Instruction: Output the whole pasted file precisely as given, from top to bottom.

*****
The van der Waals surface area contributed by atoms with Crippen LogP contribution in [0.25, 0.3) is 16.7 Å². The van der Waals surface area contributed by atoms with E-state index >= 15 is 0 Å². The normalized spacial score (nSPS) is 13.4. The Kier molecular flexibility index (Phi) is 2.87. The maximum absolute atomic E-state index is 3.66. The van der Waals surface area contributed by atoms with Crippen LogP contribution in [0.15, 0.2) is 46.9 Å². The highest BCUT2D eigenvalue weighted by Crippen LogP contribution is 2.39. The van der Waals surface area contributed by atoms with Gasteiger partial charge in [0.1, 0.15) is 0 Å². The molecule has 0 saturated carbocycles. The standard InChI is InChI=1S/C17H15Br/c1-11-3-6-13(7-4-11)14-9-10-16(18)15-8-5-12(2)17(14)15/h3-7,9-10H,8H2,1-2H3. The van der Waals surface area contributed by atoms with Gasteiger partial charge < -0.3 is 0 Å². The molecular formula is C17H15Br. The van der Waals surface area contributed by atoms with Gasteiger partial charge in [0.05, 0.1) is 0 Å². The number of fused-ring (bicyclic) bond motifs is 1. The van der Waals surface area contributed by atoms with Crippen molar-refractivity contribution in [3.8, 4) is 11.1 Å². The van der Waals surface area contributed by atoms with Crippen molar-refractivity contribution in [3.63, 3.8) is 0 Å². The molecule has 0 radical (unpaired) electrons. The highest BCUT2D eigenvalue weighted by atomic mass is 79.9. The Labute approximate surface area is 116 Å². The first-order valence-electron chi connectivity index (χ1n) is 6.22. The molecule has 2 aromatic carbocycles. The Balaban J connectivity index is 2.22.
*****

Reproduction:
The van der Waals surface area contributed by atoms with Crippen LogP contribution in [0.25, 0.3) is 16.7 Å². The van der Waals surface area contributed by atoms with E-state index >= 15 is 0 Å². The normalized spacial score (nSPS) is 13.4. The Kier molecular flexibility index (Phi) is 2.87. The maximum absolute atomic E-state index is 3.66. The van der Waals surface area contributed by atoms with Crippen LogP contribution in [0.15, 0.2) is 46.9 Å². The highest BCUT2D eigenvalue weighted by Crippen LogP contribution is 2.39. The van der Waals surface area contributed by atoms with Gasteiger partial charge in [0.1, 0.15) is 0 Å². The molecule has 0 saturated carbocycles. The standard InChI is InChI=1S/C17H15Br/c1-11-3-6-13(7-4-11)14-9-10-16(18)15-8-5-12(2)17(14)15/h3-7,9-10H,8H2,1-2H3. The van der Waals surface area contributed by atoms with Gasteiger partial charge < -0.3 is 0 Å². The molecular formula is C17H15Br. The van der Waals surface area contributed by atoms with Gasteiger partial charge in [0.05, 0.1) is 0 Å². The number of fused-ring (bicyclic) bond motifs is 1. The van der Waals surface area contributed by atoms with Crippen molar-refractivity contribution in [3.8, 4) is 11.1 Å². The van der Waals surface area contributed by atoms with Crippen molar-refractivity contribution in [3.63, 3.8) is 0 Å². The molecule has 0 radical (unpaired) electrons. The highest BCUT2D eigenvalue weighted by atomic mass is 79.9. The Labute approximate surface area is 116 Å². The first-order valence-electron chi connectivity index (χ1n) is 6.22. The molecule has 2 aromatic carbocycles. The Balaban J connectivity index is 2.22.